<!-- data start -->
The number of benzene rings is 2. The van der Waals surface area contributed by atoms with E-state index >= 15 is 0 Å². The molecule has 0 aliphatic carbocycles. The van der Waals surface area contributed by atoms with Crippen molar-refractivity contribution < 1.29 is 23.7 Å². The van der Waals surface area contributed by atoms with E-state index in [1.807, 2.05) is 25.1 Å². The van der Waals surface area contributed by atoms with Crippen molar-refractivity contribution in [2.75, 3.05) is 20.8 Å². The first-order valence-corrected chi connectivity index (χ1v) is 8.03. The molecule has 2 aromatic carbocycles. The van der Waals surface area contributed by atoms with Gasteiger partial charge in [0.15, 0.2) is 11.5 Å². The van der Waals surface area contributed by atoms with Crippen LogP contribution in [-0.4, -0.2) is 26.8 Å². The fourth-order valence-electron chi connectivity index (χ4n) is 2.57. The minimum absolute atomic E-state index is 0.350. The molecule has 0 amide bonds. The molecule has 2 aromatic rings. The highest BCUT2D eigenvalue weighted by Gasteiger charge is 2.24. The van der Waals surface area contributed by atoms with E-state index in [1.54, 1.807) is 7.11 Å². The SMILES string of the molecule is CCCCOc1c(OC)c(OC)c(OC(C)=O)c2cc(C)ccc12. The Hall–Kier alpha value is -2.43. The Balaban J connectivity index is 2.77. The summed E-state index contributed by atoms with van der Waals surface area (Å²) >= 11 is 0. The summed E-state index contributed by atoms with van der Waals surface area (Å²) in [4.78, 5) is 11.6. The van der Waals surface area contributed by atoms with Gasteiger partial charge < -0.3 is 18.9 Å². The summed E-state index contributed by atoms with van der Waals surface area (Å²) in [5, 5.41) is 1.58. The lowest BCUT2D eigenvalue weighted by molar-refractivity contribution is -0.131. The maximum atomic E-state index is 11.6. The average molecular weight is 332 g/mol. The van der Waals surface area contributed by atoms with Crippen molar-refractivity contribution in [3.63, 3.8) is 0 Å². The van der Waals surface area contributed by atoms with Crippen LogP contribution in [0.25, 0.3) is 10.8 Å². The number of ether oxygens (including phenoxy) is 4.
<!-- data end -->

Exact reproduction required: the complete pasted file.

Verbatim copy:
The number of benzene rings is 2. The van der Waals surface area contributed by atoms with E-state index >= 15 is 0 Å². The molecule has 0 aliphatic carbocycles. The van der Waals surface area contributed by atoms with Crippen molar-refractivity contribution < 1.29 is 23.7 Å². The van der Waals surface area contributed by atoms with E-state index in [1.807, 2.05) is 25.1 Å². The van der Waals surface area contributed by atoms with Crippen molar-refractivity contribution in [2.75, 3.05) is 20.8 Å². The first-order valence-corrected chi connectivity index (χ1v) is 8.03. The molecule has 2 aromatic carbocycles. The van der Waals surface area contributed by atoms with Gasteiger partial charge in [0.15, 0.2) is 11.5 Å². The van der Waals surface area contributed by atoms with Crippen LogP contribution in [-0.4, -0.2) is 26.8 Å². The fourth-order valence-electron chi connectivity index (χ4n) is 2.57. The minimum absolute atomic E-state index is 0.350. The molecule has 0 amide bonds. The molecule has 2 aromatic rings. The highest BCUT2D eigenvalue weighted by Gasteiger charge is 2.24. The van der Waals surface area contributed by atoms with E-state index in [1.54, 1.807) is 7.11 Å². The SMILES string of the molecule is CCCCOc1c(OC)c(OC)c(OC(C)=O)c2cc(C)ccc12. The Hall–Kier alpha value is -2.43. The Balaban J connectivity index is 2.77. The summed E-state index contributed by atoms with van der Waals surface area (Å²) >= 11 is 0. The summed E-state index contributed by atoms with van der Waals surface area (Å²) in [4.78, 5) is 11.6. The van der Waals surface area contributed by atoms with Gasteiger partial charge < -0.3 is 18.9 Å². The summed E-state index contributed by atoms with van der Waals surface area (Å²) in [5, 5.41) is 1.58. The lowest BCUT2D eigenvalue weighted by molar-refractivity contribution is -0.131. The maximum atomic E-state index is 11.6. The average molecular weight is 332 g/mol. The van der Waals surface area contributed by atoms with Crippen molar-refractivity contribution in [3.63, 3.8) is 0 Å². The van der Waals surface area contributed by atoms with Crippen LogP contribution in [0.25, 0.3) is 10.8 Å². The number of ether oxygens (including phenoxy) is 4.